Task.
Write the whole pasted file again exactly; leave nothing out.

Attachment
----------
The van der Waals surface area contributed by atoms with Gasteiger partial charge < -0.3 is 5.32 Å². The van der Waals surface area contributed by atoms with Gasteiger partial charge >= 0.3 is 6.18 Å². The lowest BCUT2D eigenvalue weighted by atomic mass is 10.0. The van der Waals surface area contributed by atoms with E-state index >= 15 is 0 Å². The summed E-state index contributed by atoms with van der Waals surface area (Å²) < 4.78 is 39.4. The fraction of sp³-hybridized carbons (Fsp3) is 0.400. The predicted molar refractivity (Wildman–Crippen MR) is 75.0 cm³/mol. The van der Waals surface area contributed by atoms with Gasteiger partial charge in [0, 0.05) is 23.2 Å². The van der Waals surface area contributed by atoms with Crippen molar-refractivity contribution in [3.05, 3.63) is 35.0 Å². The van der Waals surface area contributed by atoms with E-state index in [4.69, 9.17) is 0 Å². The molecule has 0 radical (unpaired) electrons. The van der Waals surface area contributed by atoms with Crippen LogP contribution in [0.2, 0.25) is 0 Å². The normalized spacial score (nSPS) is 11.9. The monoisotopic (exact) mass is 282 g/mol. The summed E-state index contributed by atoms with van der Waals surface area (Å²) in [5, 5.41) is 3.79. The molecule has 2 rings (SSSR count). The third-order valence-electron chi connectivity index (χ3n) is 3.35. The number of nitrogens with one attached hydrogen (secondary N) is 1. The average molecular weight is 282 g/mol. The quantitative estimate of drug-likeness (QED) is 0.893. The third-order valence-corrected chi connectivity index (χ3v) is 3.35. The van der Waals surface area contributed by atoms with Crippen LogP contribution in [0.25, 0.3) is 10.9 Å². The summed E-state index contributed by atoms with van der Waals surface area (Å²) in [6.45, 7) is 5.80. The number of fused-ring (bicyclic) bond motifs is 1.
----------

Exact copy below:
The van der Waals surface area contributed by atoms with Gasteiger partial charge < -0.3 is 5.32 Å². The van der Waals surface area contributed by atoms with Gasteiger partial charge >= 0.3 is 6.18 Å². The lowest BCUT2D eigenvalue weighted by atomic mass is 10.0. The van der Waals surface area contributed by atoms with E-state index >= 15 is 0 Å². The summed E-state index contributed by atoms with van der Waals surface area (Å²) < 4.78 is 39.4. The fraction of sp³-hybridized carbons (Fsp3) is 0.400. The predicted molar refractivity (Wildman–Crippen MR) is 75.0 cm³/mol. The van der Waals surface area contributed by atoms with Gasteiger partial charge in [0, 0.05) is 23.2 Å². The van der Waals surface area contributed by atoms with Crippen molar-refractivity contribution in [3.05, 3.63) is 35.0 Å². The van der Waals surface area contributed by atoms with E-state index in [4.69, 9.17) is 0 Å². The molecule has 0 radical (unpaired) electrons. The van der Waals surface area contributed by atoms with Crippen LogP contribution in [0.2, 0.25) is 0 Å². The normalized spacial score (nSPS) is 11.9. The monoisotopic (exact) mass is 282 g/mol. The summed E-state index contributed by atoms with van der Waals surface area (Å²) in [5, 5.41) is 3.79. The molecule has 2 rings (SSSR count). The third-order valence-electron chi connectivity index (χ3n) is 3.35. The number of nitrogens with one attached hydrogen (secondary N) is 1. The average molecular weight is 282 g/mol. The quantitative estimate of drug-likeness (QED) is 0.893. The third-order valence-corrected chi connectivity index (χ3v) is 3.35. The van der Waals surface area contributed by atoms with Crippen LogP contribution in [0.25, 0.3) is 10.9 Å². The summed E-state index contributed by atoms with van der Waals surface area (Å²) in [6.45, 7) is 5.80. The number of fused-ring (bicyclic) bond motifs is 1.